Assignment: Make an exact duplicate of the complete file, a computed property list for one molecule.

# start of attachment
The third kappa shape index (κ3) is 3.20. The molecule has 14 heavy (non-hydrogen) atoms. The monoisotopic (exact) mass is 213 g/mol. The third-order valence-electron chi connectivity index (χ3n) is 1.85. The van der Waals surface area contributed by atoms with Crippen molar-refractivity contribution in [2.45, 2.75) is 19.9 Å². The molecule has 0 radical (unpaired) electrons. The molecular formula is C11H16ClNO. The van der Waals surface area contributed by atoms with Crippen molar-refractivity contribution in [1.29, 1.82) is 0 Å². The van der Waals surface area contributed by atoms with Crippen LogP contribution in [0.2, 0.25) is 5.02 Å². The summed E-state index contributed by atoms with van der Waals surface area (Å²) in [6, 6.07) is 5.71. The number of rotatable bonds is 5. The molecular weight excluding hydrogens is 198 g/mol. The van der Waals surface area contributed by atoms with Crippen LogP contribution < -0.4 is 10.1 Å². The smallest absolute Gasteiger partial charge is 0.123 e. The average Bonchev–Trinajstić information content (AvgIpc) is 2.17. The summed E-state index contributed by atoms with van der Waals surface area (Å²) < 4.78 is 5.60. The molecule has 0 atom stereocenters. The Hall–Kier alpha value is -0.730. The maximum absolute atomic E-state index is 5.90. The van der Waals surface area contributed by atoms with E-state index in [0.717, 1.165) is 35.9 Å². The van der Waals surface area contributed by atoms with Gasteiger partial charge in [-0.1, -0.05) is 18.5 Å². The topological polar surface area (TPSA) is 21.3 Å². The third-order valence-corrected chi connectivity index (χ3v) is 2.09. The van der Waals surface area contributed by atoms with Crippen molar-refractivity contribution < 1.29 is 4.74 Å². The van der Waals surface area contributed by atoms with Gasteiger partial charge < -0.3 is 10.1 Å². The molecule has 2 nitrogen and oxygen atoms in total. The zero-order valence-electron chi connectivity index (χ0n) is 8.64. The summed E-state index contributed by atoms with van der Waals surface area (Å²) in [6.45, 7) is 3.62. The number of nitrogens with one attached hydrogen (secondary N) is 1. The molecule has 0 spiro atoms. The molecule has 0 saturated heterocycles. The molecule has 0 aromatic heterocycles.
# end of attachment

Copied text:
The third kappa shape index (κ3) is 3.20. The molecule has 14 heavy (non-hydrogen) atoms. The monoisotopic (exact) mass is 213 g/mol. The third-order valence-electron chi connectivity index (χ3n) is 1.85. The van der Waals surface area contributed by atoms with Crippen molar-refractivity contribution in [2.45, 2.75) is 19.9 Å². The molecule has 0 radical (unpaired) electrons. The molecular formula is C11H16ClNO. The van der Waals surface area contributed by atoms with Crippen molar-refractivity contribution in [1.29, 1.82) is 0 Å². The van der Waals surface area contributed by atoms with Crippen LogP contribution in [0.2, 0.25) is 5.02 Å². The summed E-state index contributed by atoms with van der Waals surface area (Å²) in [6, 6.07) is 5.71. The number of rotatable bonds is 5. The molecular weight excluding hydrogens is 198 g/mol. The van der Waals surface area contributed by atoms with Crippen LogP contribution < -0.4 is 10.1 Å². The smallest absolute Gasteiger partial charge is 0.123 e. The average Bonchev–Trinajstić information content (AvgIpc) is 2.17. The summed E-state index contributed by atoms with van der Waals surface area (Å²) < 4.78 is 5.60. The molecule has 0 atom stereocenters. The Hall–Kier alpha value is -0.730. The maximum absolute atomic E-state index is 5.90. The van der Waals surface area contributed by atoms with E-state index in [0.717, 1.165) is 35.9 Å². The van der Waals surface area contributed by atoms with Gasteiger partial charge in [-0.1, -0.05) is 18.5 Å². The topological polar surface area (TPSA) is 21.3 Å². The third-order valence-corrected chi connectivity index (χ3v) is 2.09. The van der Waals surface area contributed by atoms with Crippen molar-refractivity contribution < 1.29 is 4.74 Å². The van der Waals surface area contributed by atoms with Gasteiger partial charge < -0.3 is 10.1 Å². The molecule has 2 nitrogen and oxygen atoms in total. The zero-order valence-electron chi connectivity index (χ0n) is 8.64. The summed E-state index contributed by atoms with van der Waals surface area (Å²) in [6.45, 7) is 3.62. The number of nitrogens with one attached hydrogen (secondary N) is 1. The molecule has 0 spiro atoms. The molecule has 0 saturated heterocycles. The molecule has 0 aromatic heterocycles.